Meet Kate Lentz, Neighborhood Champion

Kate Lentz: "We're committed to buying local and supporting Rhode Island independent bookstores. They are essential members of our community."

Kate Lentz is the director of the Rhode Island Center for the Book, a statewide organization devoted to promoting personal and community enrichment by celebrating the art and heritage of reading, writing, making, and sharing books.

Kate and her team are true Neighborhood Champions, working everyday to spotlight all of Rhode Island’s unique independent bookstores. She reports, “We’re committed to buying local and supporting Rhode Island independent bookstores. They are essential members of our community!”

Check out Kate’s video with Amy Van Keuren, bookseller and store manager of Charter Books in Newport. As Amy notes, “Bookstores can curate their collection to their community, so we can give you personalized recommendations the way an algorithm will never be able to.” A Neighborhood Champion herself, Amy gives a shout-out to Closet Revival in Newport and Different Drummer in Wickford.

Meet Maria DeCarvalho, Neighborhood Champion

Neighborhood Champion Maria DeCarvalho

Maria DeCarvalho shared three wonderful local family businesses.

La Arepa owner Nohemi Rodriguez and her son Bernardo Garcia
  • La Arepa, 582 Smithfield Avenue, Pawtucket 

Nohemi Rodriguez grew up in Valencia, Venezuela and she and her son Bernardo Garcia bring traditions of both beauty and deliciousness to their wonderful restaurant, La Arepa, located in the Fairlawn neighborhood of Pawtucket.  

Arepas are sweet corn cakes filled with meat, cheese, beans and vegetables that Nohemi and Bernardo began selling out of a food truck in 2000.  They are delicious, and their biggest seller is the Papellon Arepa, available with chicken or shredded beef. The restaurant now occupies a Pawtucket store front elegantly decorated to evoke Nohemi’s home town. You can’t help but notice how cheerful and well-kept it is — a perfect place for lunch or dinner, or to throw a party!

Bernardo says running your own business requires patience but he loves it — and he and his Mom appreciate how cozy Rhode Island is, and how many small business there are here.  His personal favorite: Cured Collection, located at Providence Place Mall, where he goes for streetwear.

Italian Corner owners Massimo and Paola Dellolio
  • Italian Corner, 10 Boyd Avenue, East Providence

Massimo and Paola Dellolio make legendary Italian sandwiches but it doesn’t stop there.  You can also visit the Italian Corner for homemade Italian soups, pastas and sauces, cured meats and cheeses and every ingredient an antipasto might require.  If you’re lucky, you can find yourself at Massimo’s table on a Saturday night, when their restaurant serves his cooking.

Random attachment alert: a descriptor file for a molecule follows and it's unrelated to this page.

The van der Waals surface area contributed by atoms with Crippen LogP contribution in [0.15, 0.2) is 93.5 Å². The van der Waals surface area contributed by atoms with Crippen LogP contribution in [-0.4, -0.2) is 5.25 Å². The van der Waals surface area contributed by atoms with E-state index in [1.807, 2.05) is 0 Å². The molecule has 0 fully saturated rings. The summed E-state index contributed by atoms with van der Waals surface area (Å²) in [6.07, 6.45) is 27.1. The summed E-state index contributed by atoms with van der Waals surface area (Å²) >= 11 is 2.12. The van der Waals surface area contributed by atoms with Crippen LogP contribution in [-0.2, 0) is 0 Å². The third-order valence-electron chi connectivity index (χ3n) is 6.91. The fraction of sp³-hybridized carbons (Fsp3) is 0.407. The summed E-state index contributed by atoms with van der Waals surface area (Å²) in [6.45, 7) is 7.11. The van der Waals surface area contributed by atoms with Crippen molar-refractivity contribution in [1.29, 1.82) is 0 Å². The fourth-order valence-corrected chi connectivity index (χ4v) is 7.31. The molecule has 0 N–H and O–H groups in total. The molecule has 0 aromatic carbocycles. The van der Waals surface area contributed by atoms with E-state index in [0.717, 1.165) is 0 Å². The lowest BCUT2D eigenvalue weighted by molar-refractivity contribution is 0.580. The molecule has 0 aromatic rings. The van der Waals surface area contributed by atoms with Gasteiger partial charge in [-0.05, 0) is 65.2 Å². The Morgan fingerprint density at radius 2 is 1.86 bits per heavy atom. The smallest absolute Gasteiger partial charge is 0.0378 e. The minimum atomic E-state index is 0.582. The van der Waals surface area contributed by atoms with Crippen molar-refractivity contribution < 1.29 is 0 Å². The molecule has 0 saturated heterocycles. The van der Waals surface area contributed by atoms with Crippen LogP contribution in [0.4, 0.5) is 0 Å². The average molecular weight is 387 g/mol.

When you visit the deli counter, Paola greets you with, “Senora?” and it’s just a little bit like being in Italy. She and Massimo dedicate themselves to preserving the best of the small Italian towns they came from, and they offer advice and encouragement as well as general yumminess.

You can also find everything you need for any pasta, polenta or risotto you want to cook up. 

What do Paola and Massimo love?  Being close to the water, as they were in their home towns.  They love helping their customers learn about and appreciate authentic Italian cooking and watching them bite into their famous sandwiches.  And when they hang up their aprons and go out to dinner themselves, they head towards Chomp in Warren and Nacho Mama in Bristol.

Reliable Gold owners Sarah Abeles and Rena
  • Reliable Gold, Wayland Square, Providence

At Reliable Gold jewelers in Wayland Square you can find both one-of-a-kind, heirloom-quality treasures from the past and fun, fresh new looks created by the young jewelers Sarah Abeles and her Mom Rena have discovered. Rena and Sarah work with their team to make sure their beautiful Wayland Square shop has something for every occasion.  Because they’ve carefully chosen each item in their store, and because they give each customer individual time and attention, they can help them find exactly the right piece for the person and the moment. 

Sarah and Rena treasure both the history of this family-owned business founded in 1934 and the opportunity it gives them to embody their family values of trust and respect in their relationships with vendors, customers and each other.  They love the sense of community and continuity that doing business here in Rhode Island for so long has given them — and Sarah says the breathtaking architecture, active arts community, wonderful restaurants and beaches don’t hurt either!

They love supporting other women-owned businesses, especially their neighbors on Wayland Square, like CORE Fitness and Bloom Back Flowers.

July is Independents Month!